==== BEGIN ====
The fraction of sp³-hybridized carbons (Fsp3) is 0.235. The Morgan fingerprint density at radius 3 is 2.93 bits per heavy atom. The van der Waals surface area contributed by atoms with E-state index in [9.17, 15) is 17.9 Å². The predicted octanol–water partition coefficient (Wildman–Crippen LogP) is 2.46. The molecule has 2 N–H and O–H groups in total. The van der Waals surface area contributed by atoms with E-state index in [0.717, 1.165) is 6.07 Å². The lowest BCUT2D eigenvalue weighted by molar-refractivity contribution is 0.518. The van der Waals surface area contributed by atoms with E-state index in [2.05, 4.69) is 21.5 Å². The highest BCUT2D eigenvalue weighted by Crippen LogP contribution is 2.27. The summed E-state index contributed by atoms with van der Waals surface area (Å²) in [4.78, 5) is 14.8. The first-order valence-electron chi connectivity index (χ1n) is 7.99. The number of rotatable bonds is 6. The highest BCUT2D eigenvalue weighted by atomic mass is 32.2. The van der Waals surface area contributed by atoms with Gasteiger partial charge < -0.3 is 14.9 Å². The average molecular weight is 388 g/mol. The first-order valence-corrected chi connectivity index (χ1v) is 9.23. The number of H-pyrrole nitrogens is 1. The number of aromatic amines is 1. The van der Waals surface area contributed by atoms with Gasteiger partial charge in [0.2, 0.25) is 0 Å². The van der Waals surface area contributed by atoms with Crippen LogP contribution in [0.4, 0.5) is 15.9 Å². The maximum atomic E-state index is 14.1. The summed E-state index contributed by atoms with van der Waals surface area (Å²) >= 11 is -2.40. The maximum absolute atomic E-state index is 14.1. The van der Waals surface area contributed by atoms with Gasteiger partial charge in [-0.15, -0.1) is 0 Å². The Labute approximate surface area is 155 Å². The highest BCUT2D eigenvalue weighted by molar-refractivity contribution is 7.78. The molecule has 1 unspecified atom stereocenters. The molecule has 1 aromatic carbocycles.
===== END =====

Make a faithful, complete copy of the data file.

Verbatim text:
The fraction of sp³-hybridized carbons (Fsp3) is 0.235. The Morgan fingerprint density at radius 3 is 2.93 bits per heavy atom. The van der Waals surface area contributed by atoms with E-state index in [9.17, 15) is 17.9 Å². The predicted octanol–water partition coefficient (Wildman–Crippen LogP) is 2.46. The molecule has 2 N–H and O–H groups in total. The van der Waals surface area contributed by atoms with E-state index in [0.717, 1.165) is 6.07 Å². The lowest BCUT2D eigenvalue weighted by molar-refractivity contribution is 0.518. The van der Waals surface area contributed by atoms with E-state index in [2.05, 4.69) is 21.5 Å². The highest BCUT2D eigenvalue weighted by Crippen LogP contribution is 2.27. The summed E-state index contributed by atoms with van der Waals surface area (Å²) in [4.78, 5) is 14.8. The first-order valence-electron chi connectivity index (χ1n) is 7.99. The number of rotatable bonds is 6. The highest BCUT2D eigenvalue weighted by atomic mass is 32.2. The van der Waals surface area contributed by atoms with Gasteiger partial charge < -0.3 is 14.9 Å². The average molecular weight is 388 g/mol. The first-order valence-corrected chi connectivity index (χ1v) is 9.23. The number of H-pyrrole nitrogens is 1. The number of aromatic amines is 1. The van der Waals surface area contributed by atoms with Gasteiger partial charge in [0.2, 0.25) is 0 Å². The van der Waals surface area contributed by atoms with Crippen LogP contribution in [0.4, 0.5) is 15.9 Å². The maximum atomic E-state index is 14.1. The summed E-state index contributed by atoms with van der Waals surface area (Å²) >= 11 is -2.40. The maximum absolute atomic E-state index is 14.1. The van der Waals surface area contributed by atoms with Gasteiger partial charge in [-0.15, -0.1) is 0 Å². The Labute approximate surface area is 155 Å². The highest BCUT2D eigenvalue weighted by molar-refractivity contribution is 7.78. The molecule has 1 unspecified atom stereocenters. The molecule has 1 aromatic carbocycles.